A lot of new poets forget a very important rule when it comes to writing.
I’m hoping most of you know or at least have heard of the poem Jabberwocky by Lewis Carroll. It’s often part of the staple diet to children’s poetry and you might wonder why I’m bringing it up. Those lucky to have studied this in school may have exhausted analysing this piece but I think the lessons it teaches about poetry are often forgotten in a lot of new writer’s work. Let’s get back to the basics.
Here’s the opening stanza:
Twas brillig, and the slithy toves
Did gyre and gimble in the wabe:
All mimsy were the borogroves,
And the mome raths outgrabe.
To start, two words: ‘slithy and ‘mimsy.’ These are both examples of portmanteau; ‘slithy‘ is a combination of ‘slimy’ and ‘lithe’ whilst ‘mimsy‘ is a combination of ‘miserable’ and ‘flimsy.’
Well done for pointing out the obvious, Gibley.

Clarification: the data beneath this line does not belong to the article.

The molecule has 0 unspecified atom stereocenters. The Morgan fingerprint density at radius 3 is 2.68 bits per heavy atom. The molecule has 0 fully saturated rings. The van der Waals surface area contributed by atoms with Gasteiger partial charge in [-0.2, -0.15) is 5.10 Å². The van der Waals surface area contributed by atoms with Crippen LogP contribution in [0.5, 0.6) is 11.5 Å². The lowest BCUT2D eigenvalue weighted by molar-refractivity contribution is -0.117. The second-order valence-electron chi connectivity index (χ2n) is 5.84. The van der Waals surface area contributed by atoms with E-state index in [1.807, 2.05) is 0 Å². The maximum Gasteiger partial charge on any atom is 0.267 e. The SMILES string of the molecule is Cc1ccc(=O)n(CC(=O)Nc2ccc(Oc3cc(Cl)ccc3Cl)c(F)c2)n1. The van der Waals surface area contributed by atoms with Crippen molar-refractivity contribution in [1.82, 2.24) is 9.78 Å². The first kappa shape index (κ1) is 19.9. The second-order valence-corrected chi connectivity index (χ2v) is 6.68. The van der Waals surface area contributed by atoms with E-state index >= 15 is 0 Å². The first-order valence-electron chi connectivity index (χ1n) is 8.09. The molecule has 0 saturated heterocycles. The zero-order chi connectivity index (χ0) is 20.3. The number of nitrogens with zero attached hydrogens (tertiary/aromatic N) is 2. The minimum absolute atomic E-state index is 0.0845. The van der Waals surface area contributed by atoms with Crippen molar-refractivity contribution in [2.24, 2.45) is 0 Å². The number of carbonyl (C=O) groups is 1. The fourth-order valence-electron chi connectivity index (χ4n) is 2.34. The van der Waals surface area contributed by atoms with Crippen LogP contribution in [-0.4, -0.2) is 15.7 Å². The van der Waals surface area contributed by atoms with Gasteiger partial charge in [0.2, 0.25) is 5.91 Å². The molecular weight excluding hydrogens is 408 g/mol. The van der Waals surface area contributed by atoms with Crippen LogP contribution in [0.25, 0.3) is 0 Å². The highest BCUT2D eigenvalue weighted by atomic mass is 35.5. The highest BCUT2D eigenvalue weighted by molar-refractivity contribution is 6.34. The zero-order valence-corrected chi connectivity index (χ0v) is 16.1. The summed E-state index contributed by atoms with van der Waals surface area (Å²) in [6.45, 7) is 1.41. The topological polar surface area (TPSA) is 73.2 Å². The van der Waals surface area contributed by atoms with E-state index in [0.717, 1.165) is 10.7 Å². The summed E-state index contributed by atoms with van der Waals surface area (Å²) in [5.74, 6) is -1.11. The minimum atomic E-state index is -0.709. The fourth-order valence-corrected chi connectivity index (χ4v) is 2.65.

But Carroll obviously knew these weren’t words. He could have found an alternative word or he could risk butchering the meter with an additional one but instead, he stuck to what he wanted. He fused the words together in a maverick movement. He knew these weren’t words but did it anyway and continued to do it throughout the piece. And it worked – we can understand what slithy means by just the sound of it – it’s brilliant.
That’s the importance of this poem and it teaches a lesson that should remain prominent when producing your work: there are no rules when it comes to expression. You create what you feel, what you think and what you love. A lot of the times you’ll think what you want is undefinable – often, there isn’t a word close enough to accurately portray what you want to say. Carroll couldn’t find the right word for the expression he wanted – but he had to. In his creation of the (then) new portmanteau device, he broke those barriers we seem to impose on our work and allowed the poem to expand, to flourish, to breathe.
This isn’t maths. There are formulas you can break. There are ways you can manipulate lexis, syntax and punctuation, phrases, adjectives and clichés and you should if it feels right.
What rule does the new poet forget? There are no rules. Making sure you are not bound by your vocabulary is one of them. Keep writing. Speak your heart.